86% of people don't know how much fruit and veg they should eat

Only one in three adults get recommended intake of vitamins and minerals from diet

Sabrina Barr
Tuesday 04 June 2019 15:05 BST
(Getty Images)

The majority of adults aren't sure how many portions of fruit and vegetables they should be eating, a new study has warned.

In 2003, the five-a-day campaign, based on a recommendation by the World Health Organisation (WHO), was launched in the UK to encourage individuals to eat five portions of fruit and vegetables a day.

However, despite this clear guidance, many people still aren't reaching this target, as outlined in the new Health and Food Supplements Information Service (HSIS) report State of the Nation: Dietary Trends in the UK – 20 Years On.

According to the HSIS research, 86 per cent of people don't know how much fruit and vegetables they should be eating on their plates.

Furthermore, only one in three adults are getting the recommended level of vitamins and minerals from their diets.

The researchers based their investigation on the government's National Diet and Nutrition Survey and the Defra Family Food findings.

They discovered that 16 years after the launch of the five-a-day campaign, 31 per cent of adults aged between 19 and 64 are consuming their five a day.

Just over a quarter of adults aged 65 and over are reaching the goal, while only eight per cent of 11 to 18-year-olds are doing the same.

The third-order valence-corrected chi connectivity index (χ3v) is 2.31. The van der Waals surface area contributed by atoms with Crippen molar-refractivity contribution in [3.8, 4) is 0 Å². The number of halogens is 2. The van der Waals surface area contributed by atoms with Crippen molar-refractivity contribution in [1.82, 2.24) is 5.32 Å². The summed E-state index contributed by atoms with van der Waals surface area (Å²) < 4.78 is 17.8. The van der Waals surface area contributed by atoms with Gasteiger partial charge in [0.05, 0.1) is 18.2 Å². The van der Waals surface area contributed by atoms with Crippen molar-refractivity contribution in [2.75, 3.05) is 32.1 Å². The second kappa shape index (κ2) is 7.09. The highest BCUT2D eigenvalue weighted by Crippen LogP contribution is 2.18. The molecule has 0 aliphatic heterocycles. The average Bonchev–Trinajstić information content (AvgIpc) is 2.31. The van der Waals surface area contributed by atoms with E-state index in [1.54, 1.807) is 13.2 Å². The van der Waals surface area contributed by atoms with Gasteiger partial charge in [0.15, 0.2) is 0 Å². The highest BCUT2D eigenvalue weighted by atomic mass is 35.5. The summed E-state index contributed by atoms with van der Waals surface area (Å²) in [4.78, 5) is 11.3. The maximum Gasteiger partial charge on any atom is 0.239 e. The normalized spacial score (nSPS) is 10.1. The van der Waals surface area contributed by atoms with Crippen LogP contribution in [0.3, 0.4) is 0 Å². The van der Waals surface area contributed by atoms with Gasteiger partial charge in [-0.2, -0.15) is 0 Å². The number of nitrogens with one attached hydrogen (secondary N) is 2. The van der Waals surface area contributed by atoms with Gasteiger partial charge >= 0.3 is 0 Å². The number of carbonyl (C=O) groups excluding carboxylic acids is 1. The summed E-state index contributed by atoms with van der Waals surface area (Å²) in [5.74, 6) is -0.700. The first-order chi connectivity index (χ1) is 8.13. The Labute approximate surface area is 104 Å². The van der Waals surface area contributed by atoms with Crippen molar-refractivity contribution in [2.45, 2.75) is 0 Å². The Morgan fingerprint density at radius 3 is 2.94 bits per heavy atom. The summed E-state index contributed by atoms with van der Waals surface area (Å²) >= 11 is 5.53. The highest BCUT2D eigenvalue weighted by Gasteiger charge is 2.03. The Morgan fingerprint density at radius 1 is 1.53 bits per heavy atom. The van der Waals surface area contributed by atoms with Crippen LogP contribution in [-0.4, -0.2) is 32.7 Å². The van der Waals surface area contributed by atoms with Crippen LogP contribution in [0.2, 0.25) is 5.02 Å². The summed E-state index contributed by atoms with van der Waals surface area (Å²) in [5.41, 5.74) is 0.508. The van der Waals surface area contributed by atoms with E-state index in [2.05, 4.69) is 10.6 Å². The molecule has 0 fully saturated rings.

Dr Emma Derbyshire, a public health nutritionist and author of the study, said the findings are a "real cause for concern".

"Low intake of all these nutrients damages brain function and increases the risk for heart disease, bone disease and premature death," Dr Derbyshire said.

"At the moment the message is still not getting through," she added.

Robert Pickard, emeritus professor of neurobiology at Cardiff University and co-author of the study, added that their investigation is particularly poignant for the older generation.

"They are less able to absorb nutrients from diet than younger people so the deficit may be worse for them," Pickard said.

The academic warned that the twitching of eye muscles may be the first sign that an individual is deficient in magnesium.

According to the study, over the past 20 years the intake of a number of vitamins and minerals has been steadily decreasing.

Intake of vitamin A has gone down by 21 per cent, intake of vitamin D has gone down by 22 per cent, intake of calcium has gone down by 10 per cent and intake of potassium has gone by four per cent.

The reporters also found that oily fish consumption has remained "consistently below optimal levels" over the past two decades, while intakes of fibre have remained below recommended levels.

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"In spite of the abundance of information on nutrition and health, UK diets have barely improved over the past two decades and there are worrying declines in intakes of vitamins and minerals across the board. Worse still, people seem to be ignoring public health advice," said Dr Carrie Ruxton, dietitian and advisor to HSIS.

Dr Chris Etheridge, a biochemist, medical herbalist and advisor to HSIS, added: “While a healthy and balanced diet is fundamental, supplements have a key role to play in topping up habitual intakes.

"This appears to be more important than ever as a significant proportion of people across all ages are not achieving minimum dietary targets for a whole range of micronutrients.”

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